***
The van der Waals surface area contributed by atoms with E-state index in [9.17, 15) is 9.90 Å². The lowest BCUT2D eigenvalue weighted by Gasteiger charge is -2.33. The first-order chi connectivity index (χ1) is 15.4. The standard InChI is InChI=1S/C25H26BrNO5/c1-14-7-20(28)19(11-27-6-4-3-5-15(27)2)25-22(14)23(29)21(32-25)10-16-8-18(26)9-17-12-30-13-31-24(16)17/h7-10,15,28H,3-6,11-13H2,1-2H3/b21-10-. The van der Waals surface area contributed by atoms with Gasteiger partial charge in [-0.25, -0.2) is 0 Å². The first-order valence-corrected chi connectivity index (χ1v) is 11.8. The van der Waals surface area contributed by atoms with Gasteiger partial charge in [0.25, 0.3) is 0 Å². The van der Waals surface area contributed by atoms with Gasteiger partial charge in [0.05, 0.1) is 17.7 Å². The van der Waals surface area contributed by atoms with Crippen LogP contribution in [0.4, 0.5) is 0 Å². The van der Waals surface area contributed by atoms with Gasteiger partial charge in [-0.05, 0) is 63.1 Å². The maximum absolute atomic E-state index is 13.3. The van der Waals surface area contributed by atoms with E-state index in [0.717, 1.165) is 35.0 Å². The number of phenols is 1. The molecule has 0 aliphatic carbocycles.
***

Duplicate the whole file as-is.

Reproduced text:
The van der Waals surface area contributed by atoms with E-state index in [9.17, 15) is 9.90 Å². The lowest BCUT2D eigenvalue weighted by Gasteiger charge is -2.33. The first-order chi connectivity index (χ1) is 15.4. The standard InChI is InChI=1S/C25H26BrNO5/c1-14-7-20(28)19(11-27-6-4-3-5-15(27)2)25-22(14)23(29)21(32-25)10-16-8-18(26)9-17-12-30-13-31-24(16)17/h7-10,15,28H,3-6,11-13H2,1-2H3/b21-10-. The van der Waals surface area contributed by atoms with Gasteiger partial charge in [-0.25, -0.2) is 0 Å². The first-order valence-corrected chi connectivity index (χ1v) is 11.8. The van der Waals surface area contributed by atoms with Gasteiger partial charge in [0.25, 0.3) is 0 Å². The van der Waals surface area contributed by atoms with Gasteiger partial charge in [0.05, 0.1) is 17.7 Å². The van der Waals surface area contributed by atoms with Crippen LogP contribution in [0.4, 0.5) is 0 Å². The van der Waals surface area contributed by atoms with Gasteiger partial charge in [-0.05, 0) is 63.1 Å². The maximum absolute atomic E-state index is 13.3. The van der Waals surface area contributed by atoms with E-state index in [0.717, 1.165) is 35.0 Å². The number of phenols is 1. The molecule has 0 aliphatic carbocycles.